Research Commons

Connect. Collaborate. Contribute.

Data Visualization (Data Viz)

How can the Research Commons help me?

Through the Research Commons, students, faculty, and staff can get assistance with:

  • Determining the best format to present your data based on research question, data type, audience, and medium
  • Creating static, dynamic, and interactive visualizations and infographics
  • Identifying appropriate data visualization software for your research project
  • Training for a variety of data visualization tools including free and open source options, OSU-licensed resources, and other specialized software, such as Microsoft Excel, Adobe Illustrator, Adobe Photoshop, Adobe InDesign, Tableau, Gephi, Cytoscape, and more.

What is data visualization?

Data visualization is a way of presenting data in a visual context. Not only can data visualization be used to communicate a large amount of information clearly and concisely, it can help you gain insight into things you would have otherwise been blind to had you only examined the raw data (ex. Ascombe's Quartet).

Because data comes in many forms and is gathered in virtually all disciplines - from population statistics in the U.S. Census, to text analysis of Shakespeare's work, to video recordings of a dance performance - data visualization can also take on various formats. Charts, graphs, timelines, tables, and box-and-whisker-plots are just some of the more recognizable ways to visualize data, but there are many more options out there for you to choose from.

Why should I visualize data?

There are three reasons why you should care about data visualization:

  1. Big Data - We are living in a world that is increasingly interconnected with devices talking to each other and all generating huge amounts of data be it through social media platforms like Twitter or personal tracking devices like Fitbit. Understanding how to deal with these large datasets and finding meaning from them is a real challenge. Data visualization provides one solution to this problem by helping us make sense of the sheer amount of information, and presenting it in unique and meaningful ways.
  2. Information / Data Literacy - Students are expected to be proficient in not only being able to find, read, and understand data, but also create and evaluate visualizations. This is especially important with the increase in "fake news" and other misleading infographics that make it easy for readers to misinterpret data through the guise of fancy graphics. If we’re making decisions, who to vote for, what clothing brands to buy, where to go eat, we need to be able to be smart about data visualization.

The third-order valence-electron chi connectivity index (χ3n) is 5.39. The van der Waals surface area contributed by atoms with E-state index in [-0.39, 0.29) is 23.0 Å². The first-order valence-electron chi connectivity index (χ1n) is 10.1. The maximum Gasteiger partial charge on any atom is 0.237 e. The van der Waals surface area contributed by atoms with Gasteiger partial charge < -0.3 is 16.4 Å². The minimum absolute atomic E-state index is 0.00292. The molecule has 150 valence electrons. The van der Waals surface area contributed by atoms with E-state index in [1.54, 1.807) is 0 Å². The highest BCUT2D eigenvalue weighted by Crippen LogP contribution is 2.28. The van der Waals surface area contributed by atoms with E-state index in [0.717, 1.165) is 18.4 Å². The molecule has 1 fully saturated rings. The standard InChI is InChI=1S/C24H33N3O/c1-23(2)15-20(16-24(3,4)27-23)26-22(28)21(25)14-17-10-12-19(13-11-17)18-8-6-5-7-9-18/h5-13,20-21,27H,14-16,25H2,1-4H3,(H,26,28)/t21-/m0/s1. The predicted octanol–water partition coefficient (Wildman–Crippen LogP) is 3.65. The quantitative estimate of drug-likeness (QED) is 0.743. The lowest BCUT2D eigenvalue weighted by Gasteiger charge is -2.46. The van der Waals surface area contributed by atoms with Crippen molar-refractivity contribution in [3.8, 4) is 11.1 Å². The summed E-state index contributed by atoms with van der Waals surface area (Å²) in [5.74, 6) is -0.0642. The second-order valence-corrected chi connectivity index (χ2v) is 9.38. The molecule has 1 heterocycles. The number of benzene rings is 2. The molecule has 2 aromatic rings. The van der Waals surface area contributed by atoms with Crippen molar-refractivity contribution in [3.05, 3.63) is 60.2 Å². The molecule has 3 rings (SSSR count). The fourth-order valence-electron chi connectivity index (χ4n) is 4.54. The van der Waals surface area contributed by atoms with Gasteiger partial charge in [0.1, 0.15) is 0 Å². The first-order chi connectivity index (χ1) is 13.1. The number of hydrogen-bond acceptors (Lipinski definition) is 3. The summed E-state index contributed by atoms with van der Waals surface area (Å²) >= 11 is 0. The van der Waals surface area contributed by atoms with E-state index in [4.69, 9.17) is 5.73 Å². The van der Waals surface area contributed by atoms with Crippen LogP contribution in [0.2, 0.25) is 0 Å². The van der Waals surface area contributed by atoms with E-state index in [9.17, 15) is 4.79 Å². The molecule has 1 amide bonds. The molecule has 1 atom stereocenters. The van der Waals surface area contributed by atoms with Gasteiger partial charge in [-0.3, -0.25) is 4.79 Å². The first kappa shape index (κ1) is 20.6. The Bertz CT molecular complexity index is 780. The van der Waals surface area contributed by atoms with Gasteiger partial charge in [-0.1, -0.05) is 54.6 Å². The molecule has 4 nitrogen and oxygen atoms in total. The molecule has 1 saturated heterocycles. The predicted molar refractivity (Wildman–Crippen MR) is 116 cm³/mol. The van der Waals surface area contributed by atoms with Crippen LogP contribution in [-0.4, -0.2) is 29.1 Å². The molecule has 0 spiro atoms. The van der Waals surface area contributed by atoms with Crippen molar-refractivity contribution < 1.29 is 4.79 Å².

3. Fun / Multidisciplinary / Collaborative - What is great about data visualization is that it is applicable in all disciplines and areas of study. Whether you are interested in the sciences, arts, or humanities, there are many opportunities to utilize data visualizations in your own work and research. Visualization offers an avenue for collaboration between disciplines as well, especially with the accessibility and use of programming languages (R, Python, D3.js) with data visualization. 

Why is visualizing my data is important? Ascombe's Quartet

Visual Properties/Cues

Visual properties or cues are the different ways we can encode data using things like length, angles, shapes, and hues. William Cleveland and Robert McGill have written about these encodings in their famous paper, Graphical Perception and Graphical Methods for Analyzing Data. As human beings and readers of visualizations, we decode these these visual cues/properties in order to try to understand the meaning behind a particular chart or graph.

One of the key ways we make sure our readers can decode our encodings is to use labels, legends, and keys, depending on the situation.



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